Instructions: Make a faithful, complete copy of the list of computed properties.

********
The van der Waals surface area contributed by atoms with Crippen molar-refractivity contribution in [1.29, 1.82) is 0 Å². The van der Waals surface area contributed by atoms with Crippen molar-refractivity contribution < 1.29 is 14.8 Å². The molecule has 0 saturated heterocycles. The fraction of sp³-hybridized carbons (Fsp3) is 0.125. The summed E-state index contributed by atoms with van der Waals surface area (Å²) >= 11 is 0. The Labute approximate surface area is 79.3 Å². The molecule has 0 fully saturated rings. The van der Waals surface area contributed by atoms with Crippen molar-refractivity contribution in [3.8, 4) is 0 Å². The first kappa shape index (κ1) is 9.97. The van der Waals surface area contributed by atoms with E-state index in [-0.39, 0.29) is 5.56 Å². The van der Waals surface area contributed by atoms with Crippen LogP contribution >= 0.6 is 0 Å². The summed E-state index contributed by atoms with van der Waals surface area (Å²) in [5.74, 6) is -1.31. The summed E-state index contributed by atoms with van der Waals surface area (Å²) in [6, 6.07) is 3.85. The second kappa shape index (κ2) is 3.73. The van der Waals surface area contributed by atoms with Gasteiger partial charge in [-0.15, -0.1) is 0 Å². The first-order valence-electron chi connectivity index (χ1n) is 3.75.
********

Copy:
The van der Waals surface area contributed by atoms with Crippen molar-refractivity contribution in [1.29, 1.82) is 0 Å². The van der Waals surface area contributed by atoms with Crippen molar-refractivity contribution < 1.29 is 14.8 Å². The molecule has 0 saturated heterocycles. The fraction of sp³-hybridized carbons (Fsp3) is 0.125. The summed E-state index contributed by atoms with van der Waals surface area (Å²) >= 11 is 0. The Labute approximate surface area is 79.3 Å². The molecule has 0 fully saturated rings. The van der Waals surface area contributed by atoms with Crippen molar-refractivity contribution in [3.8, 4) is 0 Å². The first kappa shape index (κ1) is 9.97. The van der Waals surface area contributed by atoms with E-state index in [-0.39, 0.29) is 5.56 Å². The van der Waals surface area contributed by atoms with Crippen LogP contribution >= 0.6 is 0 Å². The summed E-state index contributed by atoms with van der Waals surface area (Å²) in [5.74, 6) is -1.31. The summed E-state index contributed by atoms with van der Waals surface area (Å²) in [6, 6.07) is 3.85. The second kappa shape index (κ2) is 3.73. The van der Waals surface area contributed by atoms with Gasteiger partial charge in [-0.15, -0.1) is 0 Å². The first-order valence-electron chi connectivity index (χ1n) is 3.75.